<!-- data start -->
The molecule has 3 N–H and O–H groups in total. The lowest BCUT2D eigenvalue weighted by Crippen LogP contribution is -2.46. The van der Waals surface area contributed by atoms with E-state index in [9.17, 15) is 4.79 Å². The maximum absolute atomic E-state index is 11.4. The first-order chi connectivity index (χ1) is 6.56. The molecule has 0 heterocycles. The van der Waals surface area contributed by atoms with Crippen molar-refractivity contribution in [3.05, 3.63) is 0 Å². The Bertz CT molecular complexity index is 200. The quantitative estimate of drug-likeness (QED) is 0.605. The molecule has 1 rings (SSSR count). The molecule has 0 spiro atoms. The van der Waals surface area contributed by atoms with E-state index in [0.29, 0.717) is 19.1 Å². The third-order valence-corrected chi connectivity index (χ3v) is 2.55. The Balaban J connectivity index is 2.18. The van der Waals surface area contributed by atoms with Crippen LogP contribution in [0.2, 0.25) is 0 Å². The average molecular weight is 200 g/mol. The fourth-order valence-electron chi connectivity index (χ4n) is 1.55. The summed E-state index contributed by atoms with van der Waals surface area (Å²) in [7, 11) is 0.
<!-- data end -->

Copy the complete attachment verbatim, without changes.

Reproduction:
The molecule has 3 N–H and O–H groups in total. The lowest BCUT2D eigenvalue weighted by Crippen LogP contribution is -2.46. The van der Waals surface area contributed by atoms with E-state index in [9.17, 15) is 4.79 Å². The maximum absolute atomic E-state index is 11.4. The first-order chi connectivity index (χ1) is 6.56. The molecule has 0 heterocycles. The van der Waals surface area contributed by atoms with Crippen molar-refractivity contribution in [3.05, 3.63) is 0 Å². The Bertz CT molecular complexity index is 200. The quantitative estimate of drug-likeness (QED) is 0.605. The molecule has 1 rings (SSSR count). The molecule has 0 spiro atoms. The van der Waals surface area contributed by atoms with E-state index in [0.29, 0.717) is 19.1 Å². The third-order valence-corrected chi connectivity index (χ3v) is 2.55. The Balaban J connectivity index is 2.18. The van der Waals surface area contributed by atoms with Crippen LogP contribution in [0.2, 0.25) is 0 Å². The average molecular weight is 200 g/mol. The fourth-order valence-electron chi connectivity index (χ4n) is 1.55. The summed E-state index contributed by atoms with van der Waals surface area (Å²) in [7, 11) is 0.